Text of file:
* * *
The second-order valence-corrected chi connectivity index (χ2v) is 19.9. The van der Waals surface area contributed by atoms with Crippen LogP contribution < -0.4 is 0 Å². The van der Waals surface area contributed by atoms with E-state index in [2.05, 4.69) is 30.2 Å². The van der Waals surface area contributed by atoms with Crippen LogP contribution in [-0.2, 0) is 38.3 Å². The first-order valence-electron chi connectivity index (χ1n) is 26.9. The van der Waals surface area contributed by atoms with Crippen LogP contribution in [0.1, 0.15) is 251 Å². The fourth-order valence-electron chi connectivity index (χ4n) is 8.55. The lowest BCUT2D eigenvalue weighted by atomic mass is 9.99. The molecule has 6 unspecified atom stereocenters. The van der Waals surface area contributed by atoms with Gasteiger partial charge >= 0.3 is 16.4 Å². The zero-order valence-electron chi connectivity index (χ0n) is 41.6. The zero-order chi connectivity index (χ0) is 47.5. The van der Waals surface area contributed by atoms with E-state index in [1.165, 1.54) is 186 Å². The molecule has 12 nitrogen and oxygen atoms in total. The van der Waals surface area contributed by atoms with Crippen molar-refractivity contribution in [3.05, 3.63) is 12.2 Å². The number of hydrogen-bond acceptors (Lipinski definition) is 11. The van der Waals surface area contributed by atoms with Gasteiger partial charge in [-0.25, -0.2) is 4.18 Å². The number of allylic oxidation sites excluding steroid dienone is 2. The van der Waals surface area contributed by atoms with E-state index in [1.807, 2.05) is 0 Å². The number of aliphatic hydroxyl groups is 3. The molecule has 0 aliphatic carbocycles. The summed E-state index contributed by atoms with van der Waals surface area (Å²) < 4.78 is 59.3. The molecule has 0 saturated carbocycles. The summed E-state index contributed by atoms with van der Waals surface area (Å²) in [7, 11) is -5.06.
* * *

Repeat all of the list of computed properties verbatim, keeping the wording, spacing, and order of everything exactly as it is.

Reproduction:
The second-order valence-corrected chi connectivity index (χ2v) is 19.9. The van der Waals surface area contributed by atoms with Crippen LogP contribution < -0.4 is 0 Å². The van der Waals surface area contributed by atoms with E-state index in [2.05, 4.69) is 30.2 Å². The van der Waals surface area contributed by atoms with Crippen LogP contribution in [-0.2, 0) is 38.3 Å². The first-order valence-electron chi connectivity index (χ1n) is 26.9. The van der Waals surface area contributed by atoms with Crippen LogP contribution in [0.1, 0.15) is 251 Å². The fourth-order valence-electron chi connectivity index (χ4n) is 8.55. The lowest BCUT2D eigenvalue weighted by atomic mass is 9.99. The molecule has 6 unspecified atom stereocenters. The van der Waals surface area contributed by atoms with Gasteiger partial charge >= 0.3 is 16.4 Å². The zero-order valence-electron chi connectivity index (χ0n) is 41.6. The zero-order chi connectivity index (χ0) is 47.5. The van der Waals surface area contributed by atoms with E-state index in [1.165, 1.54) is 186 Å². The molecule has 12 nitrogen and oxygen atoms in total. The van der Waals surface area contributed by atoms with Crippen molar-refractivity contribution in [3.05, 3.63) is 12.2 Å². The number of hydrogen-bond acceptors (Lipinski definition) is 11. The van der Waals surface area contributed by atoms with Gasteiger partial charge in [-0.25, -0.2) is 4.18 Å². The number of allylic oxidation sites excluding steroid dienone is 2. The van der Waals surface area contributed by atoms with E-state index in [1.807, 2.05) is 0 Å². The number of aliphatic hydroxyl groups is 3. The molecule has 0 aliphatic carbocycles. The summed E-state index contributed by atoms with van der Waals surface area (Å²) < 4.78 is 59.3. The molecule has 0 saturated carbocycles. The summed E-state index contributed by atoms with van der Waals surface area (Å²) in [7, 11) is -5.06.